Fourth Sunday of Advent (A)
Jesus is born of Mary who was betrothed to Joseph, son of David
The Word This Week
Here we enter a new stage of Advent: having spent so much time on the Second Coming, now we look back, to remember the details of the Lords First Coming. Today we focus on the characters of Mary and Joseph, and hear of the circumstances surrounding the conception of the child Jesus, and the reaction of Joseph. This mystery springs from the House of David, and so we lead into the Gospel by hearing of the promise that the Messiah would come from that line. The link between the First Reading and the Gospel is quite explicit today, since Matthew actually quotes Isaiah. Joseph, descendant of King David, is invited to take his place in the great story of Gods relationship with the
Notes for Readers
Sometimes there is a comforting familiarity about the Word of God a sort of Oh yes, I know what this ones all about feeling! Today is an ideal example: we know that Christmas is only a breath away, and we hear the prophecy of Isaiah to Ahaz, and immediately fill in the gaps and interpret the prophecy correctly. While this takes some of the pressure off the reader, you still have to deliver the message clearly! Ahaz is not a nice character (he was reputed to have sacrificed his son in a pagan ritual, and dismantled the Temple of the Lord in favour of worship of a foreign god in Damascus) When he says I will not put the Lord to the test its not a virtuous statement (which is how it can sound to us) basically hes saying he doesnt need God for anything, which is why Isaiah is angry with him. Once youve got over this awkward paragraph the rest should be plain sailing.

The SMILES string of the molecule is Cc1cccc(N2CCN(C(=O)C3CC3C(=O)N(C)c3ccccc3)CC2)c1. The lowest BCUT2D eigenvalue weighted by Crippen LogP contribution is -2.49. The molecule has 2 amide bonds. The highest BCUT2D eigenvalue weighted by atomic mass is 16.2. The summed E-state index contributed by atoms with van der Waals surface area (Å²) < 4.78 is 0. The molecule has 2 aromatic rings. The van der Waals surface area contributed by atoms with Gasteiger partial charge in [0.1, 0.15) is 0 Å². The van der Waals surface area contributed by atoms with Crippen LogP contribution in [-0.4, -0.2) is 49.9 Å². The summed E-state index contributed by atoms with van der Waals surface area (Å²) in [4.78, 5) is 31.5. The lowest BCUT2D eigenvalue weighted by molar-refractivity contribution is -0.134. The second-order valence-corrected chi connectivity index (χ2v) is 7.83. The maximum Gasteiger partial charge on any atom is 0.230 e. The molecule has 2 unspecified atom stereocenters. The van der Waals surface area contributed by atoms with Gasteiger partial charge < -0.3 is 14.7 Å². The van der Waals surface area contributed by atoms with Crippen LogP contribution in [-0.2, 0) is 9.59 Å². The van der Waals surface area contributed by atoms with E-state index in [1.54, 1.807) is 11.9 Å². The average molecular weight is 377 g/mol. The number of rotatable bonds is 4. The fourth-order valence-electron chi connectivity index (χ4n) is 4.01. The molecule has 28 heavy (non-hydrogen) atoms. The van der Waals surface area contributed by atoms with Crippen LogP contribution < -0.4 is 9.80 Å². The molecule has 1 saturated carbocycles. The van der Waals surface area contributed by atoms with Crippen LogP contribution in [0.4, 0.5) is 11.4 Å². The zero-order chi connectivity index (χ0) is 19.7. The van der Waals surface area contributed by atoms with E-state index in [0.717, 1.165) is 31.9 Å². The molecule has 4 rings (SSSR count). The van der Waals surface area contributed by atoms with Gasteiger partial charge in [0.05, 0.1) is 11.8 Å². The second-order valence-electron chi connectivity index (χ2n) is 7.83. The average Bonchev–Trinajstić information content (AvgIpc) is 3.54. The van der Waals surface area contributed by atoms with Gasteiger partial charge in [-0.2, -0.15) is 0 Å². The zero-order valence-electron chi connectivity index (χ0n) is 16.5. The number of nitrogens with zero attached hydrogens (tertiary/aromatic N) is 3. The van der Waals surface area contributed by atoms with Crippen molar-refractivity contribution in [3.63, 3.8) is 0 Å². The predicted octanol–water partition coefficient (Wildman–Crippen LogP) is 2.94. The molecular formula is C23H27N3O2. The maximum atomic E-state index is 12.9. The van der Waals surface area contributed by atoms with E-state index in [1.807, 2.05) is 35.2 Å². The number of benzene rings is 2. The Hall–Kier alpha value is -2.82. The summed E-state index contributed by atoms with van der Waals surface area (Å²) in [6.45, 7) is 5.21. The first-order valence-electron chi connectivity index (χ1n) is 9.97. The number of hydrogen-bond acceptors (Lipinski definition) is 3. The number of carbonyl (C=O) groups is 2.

Why do we read this today? (This is always a good question to ask about a reading, especially in the seasons of Advent, Christmas, Lent or Easter). Paul begins his letter to the Christians in